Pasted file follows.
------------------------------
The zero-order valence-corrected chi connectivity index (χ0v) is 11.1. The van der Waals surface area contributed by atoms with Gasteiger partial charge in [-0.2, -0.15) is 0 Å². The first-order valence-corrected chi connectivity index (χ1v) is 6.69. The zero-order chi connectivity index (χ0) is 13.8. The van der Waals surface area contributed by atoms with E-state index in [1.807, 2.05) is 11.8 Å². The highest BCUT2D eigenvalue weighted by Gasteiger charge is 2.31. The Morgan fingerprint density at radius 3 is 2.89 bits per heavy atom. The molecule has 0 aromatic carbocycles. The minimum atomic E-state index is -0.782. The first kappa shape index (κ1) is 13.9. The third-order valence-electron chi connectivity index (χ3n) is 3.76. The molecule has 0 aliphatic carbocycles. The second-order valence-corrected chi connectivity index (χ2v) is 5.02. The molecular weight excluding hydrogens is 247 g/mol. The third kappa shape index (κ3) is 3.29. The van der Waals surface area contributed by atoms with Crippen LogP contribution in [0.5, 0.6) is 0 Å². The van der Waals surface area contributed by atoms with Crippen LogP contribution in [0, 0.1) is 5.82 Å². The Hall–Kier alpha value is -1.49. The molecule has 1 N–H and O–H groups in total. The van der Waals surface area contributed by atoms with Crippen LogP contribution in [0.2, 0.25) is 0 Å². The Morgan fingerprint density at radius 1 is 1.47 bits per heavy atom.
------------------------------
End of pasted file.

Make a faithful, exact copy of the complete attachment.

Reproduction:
The zero-order valence-corrected chi connectivity index (χ0v) is 11.1. The van der Waals surface area contributed by atoms with Gasteiger partial charge in [-0.2, -0.15) is 0 Å². The first-order valence-corrected chi connectivity index (χ1v) is 6.69. The zero-order chi connectivity index (χ0) is 13.8. The van der Waals surface area contributed by atoms with E-state index in [1.807, 2.05) is 11.8 Å². The highest BCUT2D eigenvalue weighted by Gasteiger charge is 2.31. The Morgan fingerprint density at radius 3 is 2.89 bits per heavy atom. The molecule has 0 aromatic carbocycles. The minimum atomic E-state index is -0.782. The first kappa shape index (κ1) is 13.9. The third-order valence-electron chi connectivity index (χ3n) is 3.76. The molecule has 0 aliphatic carbocycles. The second-order valence-corrected chi connectivity index (χ2v) is 5.02. The molecular weight excluding hydrogens is 247 g/mol. The third kappa shape index (κ3) is 3.29. The van der Waals surface area contributed by atoms with Crippen LogP contribution in [0.5, 0.6) is 0 Å². The van der Waals surface area contributed by atoms with Crippen LogP contribution in [0, 0.1) is 5.82 Å². The Hall–Kier alpha value is -1.49. The molecule has 1 N–H and O–H groups in total. The van der Waals surface area contributed by atoms with Crippen LogP contribution in [0.2, 0.25) is 0 Å². The Morgan fingerprint density at radius 1 is 1.47 bits per heavy atom.